Paul Ryan is a coward, Trump is Racist, and the GOP is lost

When you’d take a racist over Hillary, you’re pretty much a racist too.

Paul Ryan is pathetic and cowardly. You know, if you’re pushing paper for The Man and keeping your head down to make rent and put your kids through school, I can accept some degree of moral flexibility. But if you’re the Speaker of the House and you don’t stand for something more than “hey let’s not make waves here I’ve got a great office” then you’re straight up despicable.

This guy believes that a racist President is better than a neoliberal one. I’m guessing he thinks a racist DoJ is somehow made up for by lowered taxes (or something similar), and that’s fucking amazing. It explains everything awful about the current GOP, just in higher contrast: they just don’t care about minority rights, and it isn’t even an issue of “not seeing color” and being post racist, whatever that is. It’s now, starkly clear it’s because they just don’t care: they’ll literally accept an outright racist with a long history of racism, someone who really does see color and doesn’t like it. And they’ll embrace it because Hillary Clinton is… what?

Among antiabortion folks, I could see why they’d like a GOP Congress and President and could endure a racist to achieve that end: from their perspective they’re fighting a holy war for thousands of innocent children. But Ryan? A near-libertarian hawk? Does he really love lowered taxes enough that he’d endure a racist?

… I can’t believe we know the answer to that question, and it isn’t even rhetorical. Not only that, but Ryan is joined by all kinds of folks in the GOP willing to turn their heads and just pretend like this isn’t a big deal even as they acknowledge it is very much a big deal.

UPDATE: I beat Vox by a day. They’re stealing my lines!

Playing to the Edge

Do What Thou Wilt (if Ye Can Afford It) is not a great model of governance

It’s no secret that there are two Americas in the legal system, and that if you can afford the better version you get to define all kinds of grey areas as your playground. The relative powerlessness of the SEC in the face of financial institution malfeasance drives this home the strongest, but the best example in American politics is in the operations of the Clintons.

Now, they’re not illegal! I don’t actually think the various scandals we’re told by the GOP to concern ourselves with has been illegal, but that’s more a feature of the two-tier American legal system than an outright measure. It’s the asterix next to Sammy Sosa’s records.

And the Clintons are great at this stuff, and I’m also guessing that they’re hardly the only folks mining their connections to make money and doing whatever the hell they feel like so long as counsel says it’s fine. But they are the most public, thanks to GOP efforts to dig up anything that’ll stick. And I have to feel that GOP frustration, because they keep alllllmoooost finding something and then HEYO WHAT’S THIS and it turns out nope that’s not illegal either. Over and over again.

I dislike Clinton as a Presidential candidate because of her terrible and bloody foreign policy judgment, but her comfort with Do What Thou Wilt Shall Be the Whole of the Law as a basis for professional conduct is also of an especially dangerous note in contemporary America, wherein Congress (thanks to the GOP) has written themselves out of the game and given the controller over to the President. Because Clinton is going to way too comfortable with that kind of arrangement. If you thought the Bush DoJ gave him and Cheney a pass to make shit up as they went along, Clinton is going to take that concept and use it as a sledgehammer against any kind of obstacle she finds, and just take the current problem and make it bigger.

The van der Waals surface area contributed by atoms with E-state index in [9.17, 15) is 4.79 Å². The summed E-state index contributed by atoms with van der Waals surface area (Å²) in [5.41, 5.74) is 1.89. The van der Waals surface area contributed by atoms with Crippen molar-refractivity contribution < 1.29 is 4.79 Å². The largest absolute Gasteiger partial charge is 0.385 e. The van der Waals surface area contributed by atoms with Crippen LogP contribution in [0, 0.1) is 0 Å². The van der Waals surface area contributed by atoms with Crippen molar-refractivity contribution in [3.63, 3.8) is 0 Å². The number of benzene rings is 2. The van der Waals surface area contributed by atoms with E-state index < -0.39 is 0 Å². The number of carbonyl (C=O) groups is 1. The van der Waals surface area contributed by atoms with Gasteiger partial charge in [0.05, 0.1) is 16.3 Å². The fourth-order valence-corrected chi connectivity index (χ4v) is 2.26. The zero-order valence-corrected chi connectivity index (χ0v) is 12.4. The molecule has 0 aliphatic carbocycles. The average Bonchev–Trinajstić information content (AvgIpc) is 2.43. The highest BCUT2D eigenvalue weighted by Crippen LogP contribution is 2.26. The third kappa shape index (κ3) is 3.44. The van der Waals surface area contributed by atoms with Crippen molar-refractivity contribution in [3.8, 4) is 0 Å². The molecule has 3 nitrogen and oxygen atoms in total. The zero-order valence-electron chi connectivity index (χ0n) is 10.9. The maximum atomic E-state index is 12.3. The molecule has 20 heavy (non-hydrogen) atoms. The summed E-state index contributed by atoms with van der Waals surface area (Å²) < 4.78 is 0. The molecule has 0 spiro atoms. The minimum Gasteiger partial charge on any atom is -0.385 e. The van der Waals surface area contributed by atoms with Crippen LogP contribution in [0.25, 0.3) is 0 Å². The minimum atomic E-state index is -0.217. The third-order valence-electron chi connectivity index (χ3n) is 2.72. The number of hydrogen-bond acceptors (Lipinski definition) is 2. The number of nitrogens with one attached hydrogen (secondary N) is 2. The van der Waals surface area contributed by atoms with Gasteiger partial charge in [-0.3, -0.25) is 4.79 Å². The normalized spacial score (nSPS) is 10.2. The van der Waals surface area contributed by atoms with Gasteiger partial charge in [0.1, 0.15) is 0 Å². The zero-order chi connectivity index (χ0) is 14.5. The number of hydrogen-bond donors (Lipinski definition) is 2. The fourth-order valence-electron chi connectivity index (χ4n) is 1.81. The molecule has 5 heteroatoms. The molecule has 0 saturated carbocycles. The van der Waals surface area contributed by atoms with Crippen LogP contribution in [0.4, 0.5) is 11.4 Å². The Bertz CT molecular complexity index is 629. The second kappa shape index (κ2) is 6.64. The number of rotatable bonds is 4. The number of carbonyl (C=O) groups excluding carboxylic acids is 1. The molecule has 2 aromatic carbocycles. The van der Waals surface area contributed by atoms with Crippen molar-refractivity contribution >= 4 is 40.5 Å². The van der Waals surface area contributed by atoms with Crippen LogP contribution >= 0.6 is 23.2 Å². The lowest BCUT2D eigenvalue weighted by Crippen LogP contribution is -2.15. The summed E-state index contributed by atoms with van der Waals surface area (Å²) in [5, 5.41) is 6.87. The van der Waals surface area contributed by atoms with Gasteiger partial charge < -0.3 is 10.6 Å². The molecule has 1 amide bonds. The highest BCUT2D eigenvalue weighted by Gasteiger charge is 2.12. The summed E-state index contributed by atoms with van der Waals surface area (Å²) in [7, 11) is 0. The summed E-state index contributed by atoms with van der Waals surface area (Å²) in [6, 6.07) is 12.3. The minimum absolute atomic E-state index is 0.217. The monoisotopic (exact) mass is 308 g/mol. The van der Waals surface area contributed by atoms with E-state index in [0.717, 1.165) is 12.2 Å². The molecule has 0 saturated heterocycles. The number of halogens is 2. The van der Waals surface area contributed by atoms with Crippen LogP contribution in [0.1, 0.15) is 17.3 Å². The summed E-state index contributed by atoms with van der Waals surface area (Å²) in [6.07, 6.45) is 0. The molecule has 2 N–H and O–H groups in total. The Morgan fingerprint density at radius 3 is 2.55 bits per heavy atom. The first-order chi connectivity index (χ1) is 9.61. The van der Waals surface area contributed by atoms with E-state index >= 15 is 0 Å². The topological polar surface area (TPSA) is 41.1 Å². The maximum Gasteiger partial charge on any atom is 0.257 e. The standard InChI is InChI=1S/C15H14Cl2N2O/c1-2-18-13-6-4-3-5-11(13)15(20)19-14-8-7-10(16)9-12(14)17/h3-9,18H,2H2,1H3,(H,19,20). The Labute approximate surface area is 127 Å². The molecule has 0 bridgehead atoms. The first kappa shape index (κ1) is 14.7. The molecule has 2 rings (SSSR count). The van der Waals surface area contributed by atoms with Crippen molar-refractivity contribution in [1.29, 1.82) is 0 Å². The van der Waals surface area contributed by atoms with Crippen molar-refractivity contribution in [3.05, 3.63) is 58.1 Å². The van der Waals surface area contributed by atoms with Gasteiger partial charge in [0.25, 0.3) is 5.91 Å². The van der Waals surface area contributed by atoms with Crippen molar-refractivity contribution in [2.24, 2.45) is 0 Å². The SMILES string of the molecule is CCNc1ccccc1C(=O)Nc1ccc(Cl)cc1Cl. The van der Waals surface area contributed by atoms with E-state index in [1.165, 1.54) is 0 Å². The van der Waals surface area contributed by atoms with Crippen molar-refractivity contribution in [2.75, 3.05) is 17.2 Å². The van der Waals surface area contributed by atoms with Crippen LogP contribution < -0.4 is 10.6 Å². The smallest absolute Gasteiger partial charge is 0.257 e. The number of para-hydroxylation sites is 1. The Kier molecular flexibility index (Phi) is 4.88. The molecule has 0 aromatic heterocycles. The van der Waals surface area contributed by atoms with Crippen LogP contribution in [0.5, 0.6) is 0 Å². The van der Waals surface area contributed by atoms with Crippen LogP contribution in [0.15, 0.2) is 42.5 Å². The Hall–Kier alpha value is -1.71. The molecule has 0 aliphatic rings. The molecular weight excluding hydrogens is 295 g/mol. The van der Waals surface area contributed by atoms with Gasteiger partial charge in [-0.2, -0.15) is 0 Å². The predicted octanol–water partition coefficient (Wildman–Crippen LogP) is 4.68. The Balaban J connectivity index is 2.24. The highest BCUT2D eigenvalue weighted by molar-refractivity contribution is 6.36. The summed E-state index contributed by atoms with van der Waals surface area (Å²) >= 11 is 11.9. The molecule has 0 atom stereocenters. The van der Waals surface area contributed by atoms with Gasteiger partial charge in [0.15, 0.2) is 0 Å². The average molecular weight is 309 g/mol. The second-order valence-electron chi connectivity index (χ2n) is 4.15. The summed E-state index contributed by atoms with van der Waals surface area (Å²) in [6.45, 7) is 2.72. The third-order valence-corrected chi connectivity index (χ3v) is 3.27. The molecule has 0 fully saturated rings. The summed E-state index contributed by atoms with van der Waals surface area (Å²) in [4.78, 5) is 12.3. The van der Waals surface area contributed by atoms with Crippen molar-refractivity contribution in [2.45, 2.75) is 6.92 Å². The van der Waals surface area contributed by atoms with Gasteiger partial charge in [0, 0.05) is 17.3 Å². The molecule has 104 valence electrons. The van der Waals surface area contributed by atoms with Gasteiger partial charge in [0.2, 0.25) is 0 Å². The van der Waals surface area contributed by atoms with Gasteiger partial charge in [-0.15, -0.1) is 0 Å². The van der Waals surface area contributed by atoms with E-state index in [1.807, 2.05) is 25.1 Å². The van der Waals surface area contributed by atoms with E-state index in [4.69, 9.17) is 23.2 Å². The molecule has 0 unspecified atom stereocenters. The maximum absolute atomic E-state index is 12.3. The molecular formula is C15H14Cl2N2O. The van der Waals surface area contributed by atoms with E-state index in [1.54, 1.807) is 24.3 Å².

America is headed for a rough time… and if Trump wins it’ll be even worse. This too will pass, but I hardly believe that things are going to go well for any of us.

Convention or Bust

The GOP is going to ride this into the dirt and they’re going to take conservativism with them

It’s no great secret that the GOP leadership is struggling. They couldn’t get their chosen candidate(s) off the starting block, the second place nominee was an odious reactionary, and the presumed victor is a mercurial narcissist fuelled by a white nationalism that crops up every six decades or so. So where do the leftovers go?

Well, in this piece from the Atlantic there’s a lot of hopeful consideration of third parties.

I get why third parties are attractive: they stand for something! Unlike the major parties, who are all mishmashed up. But there’s the issue: if you’re really REALLY driven by issues such that you can parse the difference between the American Party and the Libertarian Party and the Constitution Party and the other parties, you’re not going to tolerate the OBVIOUS flaws of Party A; you’re going to choose Party B! And so on until there are a dozen minor conservative parties and none of them want anything to do with the other.

Robespierre was guillotined by his own revolution, and so it ever will be: revolutions eat their own, fragment, and fall apart. If these minor parties are already made up of people selecting party affiliation based on their minor differences as if they were major, they’re never going to see eye-to-eye.

The most confident way America could actually get a real, new major party – and the reasonable kind of conservativism that, for example, likes to legislate and appreciates that government has a function – is from a convention. It’d have to be all the minor conservative parties, and they’d have to agree to a common platform, and they could let the GOP keep the angry and neglected white lower classes… only until those whites realize they’d be better off with allies that actually legislate and fight for them, rather than just tagging along with a loudmouth asshole because he’s a voice for their anger.